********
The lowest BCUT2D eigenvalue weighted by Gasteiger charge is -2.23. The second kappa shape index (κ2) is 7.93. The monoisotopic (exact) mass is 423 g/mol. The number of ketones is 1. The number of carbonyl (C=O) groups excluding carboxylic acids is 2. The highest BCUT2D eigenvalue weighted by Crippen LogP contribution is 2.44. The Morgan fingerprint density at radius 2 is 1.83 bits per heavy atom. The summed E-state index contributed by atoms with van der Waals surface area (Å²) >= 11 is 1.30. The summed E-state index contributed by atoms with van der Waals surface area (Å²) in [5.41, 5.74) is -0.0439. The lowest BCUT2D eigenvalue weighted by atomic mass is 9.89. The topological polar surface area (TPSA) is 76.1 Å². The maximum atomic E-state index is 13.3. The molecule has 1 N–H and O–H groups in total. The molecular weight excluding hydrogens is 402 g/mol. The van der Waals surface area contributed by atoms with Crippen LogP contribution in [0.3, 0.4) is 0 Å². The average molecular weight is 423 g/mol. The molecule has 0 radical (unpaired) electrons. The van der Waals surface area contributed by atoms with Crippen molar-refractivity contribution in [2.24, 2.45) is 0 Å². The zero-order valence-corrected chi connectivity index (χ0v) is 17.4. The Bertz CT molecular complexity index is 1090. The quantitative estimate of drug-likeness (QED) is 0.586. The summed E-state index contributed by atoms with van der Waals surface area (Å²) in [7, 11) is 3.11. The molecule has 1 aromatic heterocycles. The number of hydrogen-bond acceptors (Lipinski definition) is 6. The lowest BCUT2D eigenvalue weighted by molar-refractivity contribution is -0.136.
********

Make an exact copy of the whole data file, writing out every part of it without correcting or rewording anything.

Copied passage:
The lowest BCUT2D eigenvalue weighted by Gasteiger charge is -2.23. The second kappa shape index (κ2) is 7.93. The monoisotopic (exact) mass is 423 g/mol. The number of ketones is 1. The number of carbonyl (C=O) groups excluding carboxylic acids is 2. The highest BCUT2D eigenvalue weighted by Crippen LogP contribution is 2.44. The Morgan fingerprint density at radius 2 is 1.83 bits per heavy atom. The summed E-state index contributed by atoms with van der Waals surface area (Å²) >= 11 is 1.30. The summed E-state index contributed by atoms with van der Waals surface area (Å²) in [5.41, 5.74) is -0.0439. The lowest BCUT2D eigenvalue weighted by atomic mass is 9.89. The topological polar surface area (TPSA) is 76.1 Å². The maximum atomic E-state index is 13.3. The molecule has 1 N–H and O–H groups in total. The molecular weight excluding hydrogens is 402 g/mol. The van der Waals surface area contributed by atoms with Crippen LogP contribution in [0.3, 0.4) is 0 Å². The average molecular weight is 423 g/mol. The molecule has 0 radical (unpaired) electrons. The van der Waals surface area contributed by atoms with Crippen molar-refractivity contribution in [2.24, 2.45) is 0 Å². The zero-order valence-corrected chi connectivity index (χ0v) is 17.4. The Bertz CT molecular complexity index is 1090. The quantitative estimate of drug-likeness (QED) is 0.586. The summed E-state index contributed by atoms with van der Waals surface area (Å²) in [7, 11) is 3.11. The molecule has 1 aromatic heterocycles. The number of hydrogen-bond acceptors (Lipinski definition) is 6. The lowest BCUT2D eigenvalue weighted by molar-refractivity contribution is -0.136.